***I am in no way recommending or encouraging the use of catnip for any reason (outside of giving to your cat). There is such a thing as catnip overdose in humans. Don’t be an idiot***

I didn’t have a cat growing up, so everything I know about cats I’ve learned since getting our first cat a few years ago. Cats are weird little creatures and have inspired me to read and observe as much as I can. One thing that got my interest early on was that some people are afraid to give their cats catnip because they are worried they’ll become raging drug addicts. Most cats are already raging food addicts (or at least mine is), so I would be worried too if I thought catnip would add to his list of demands. Luckily, anyone with a computer can find everything they need to know about catnip and how it works.

Here is a super quick sciencey rundown:

When smelled, the active ingredient, nepetalactone, stimulates the olfactory bulb which then stimulates the nervous system in 50-75% of cats over the age of 8 weeks. The stimulation produces euphoric or hallucinogenic effects causing the cat to do things resembling play, predatory, and sexual behaviors. The effects can last up to 15 minutes and has an hour refractory period where the cat cannot be stimulated further.

Mkay… So, I can see how observation can tell us that the cat is enjoying a sense of euphoria after catnip stimulation, but how do we know they’re hallucinating? Turns out, people know from human experience! People have been using catnip for centuries and I found a huge list of “common” uses of catnip ranging from easing toothaches to recreational use that might help explain why your grandma has such a huge stash in her basement.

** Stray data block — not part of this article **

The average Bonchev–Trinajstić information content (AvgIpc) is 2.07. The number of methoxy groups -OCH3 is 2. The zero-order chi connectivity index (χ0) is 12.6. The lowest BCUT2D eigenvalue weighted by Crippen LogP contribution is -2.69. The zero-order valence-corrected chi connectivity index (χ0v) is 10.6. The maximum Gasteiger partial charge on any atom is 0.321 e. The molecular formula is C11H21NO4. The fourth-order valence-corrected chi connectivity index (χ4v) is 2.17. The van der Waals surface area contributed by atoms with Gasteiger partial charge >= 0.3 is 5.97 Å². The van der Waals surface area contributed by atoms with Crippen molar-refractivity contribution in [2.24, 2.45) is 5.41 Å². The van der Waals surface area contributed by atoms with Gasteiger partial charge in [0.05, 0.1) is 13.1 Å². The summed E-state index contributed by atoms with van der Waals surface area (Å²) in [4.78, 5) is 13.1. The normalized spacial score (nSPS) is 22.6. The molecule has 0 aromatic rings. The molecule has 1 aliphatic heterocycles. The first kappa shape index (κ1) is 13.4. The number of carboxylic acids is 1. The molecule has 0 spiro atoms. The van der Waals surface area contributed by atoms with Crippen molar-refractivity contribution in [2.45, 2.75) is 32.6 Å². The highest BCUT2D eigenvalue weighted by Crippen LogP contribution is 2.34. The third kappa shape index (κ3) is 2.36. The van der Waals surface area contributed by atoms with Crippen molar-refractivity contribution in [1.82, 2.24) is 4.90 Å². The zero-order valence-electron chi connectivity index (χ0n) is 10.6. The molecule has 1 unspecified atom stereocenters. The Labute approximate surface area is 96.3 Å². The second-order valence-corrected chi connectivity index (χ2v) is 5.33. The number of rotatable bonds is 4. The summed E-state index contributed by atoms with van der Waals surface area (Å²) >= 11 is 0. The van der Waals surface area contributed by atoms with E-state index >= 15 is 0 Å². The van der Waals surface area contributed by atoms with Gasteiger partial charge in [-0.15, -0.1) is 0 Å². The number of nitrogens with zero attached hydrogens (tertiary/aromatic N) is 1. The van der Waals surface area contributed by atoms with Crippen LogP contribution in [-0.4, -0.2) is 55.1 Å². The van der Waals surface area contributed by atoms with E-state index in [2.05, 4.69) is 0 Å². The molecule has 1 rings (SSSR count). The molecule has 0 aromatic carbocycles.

Catnip for the insane

Catnip was used for people with “nervous problems”. Catnip tea and infusions had a calming effect and were used to treat headaches, hysteria, and insanity. Though, it was said that chewing the root had an opposite effect, stimulating people into a sort of rage.

Catnip for Women’s Health

Catnip was used to aid in women’s fertility. It was used to increase the flow of menstruation (honestly, why??), assisted in childbirth, promoted afterbirth, and a wet mash of catnip was used to ease sore breasts from nursing.

Catnip for Baby

Catnip was used to relieve colic in infants. It was also said to relieve gassiness and the hiccups. Overdoses were reported to cause convulsions and fell out of favor.

Catnip to cure what ails you

Catnip mash was used to ease toothaches, tonsillitis, and hemorrhoid pain. It was a common cold remedy, hive reducer, and was used to both cool a feverish body and to stimulate sweating. It was a common pain reliever for arthritis by reducing painful swelling.

Catnip for common diseases

Catnip infusions were used to calm whooping cough and measles. Catnip tea was used for asthma, yellow fever, scarlet fever, small pox, and jaundice. Catnip was smoked in an effort to relieve respiratory issues, like tuberculosis and pneumonia.

Catnip in the 60’s

I bet you get the idea already, but catnip was commonly used in the 60’s as a recreational drug. It was used in place of and as a filler for marijuana. People reported visual and auditory hallucinations and euphoria. Catnip was given up for the more reliable effects of marijuana.

I’ll say it again…

***I am in no way recommending or encouraging the use of catnip for any reason (outside of giving to your cat). There is such a thing as catnip overdose in humans. Don’t be an idiot***

Source by Amber Ketchum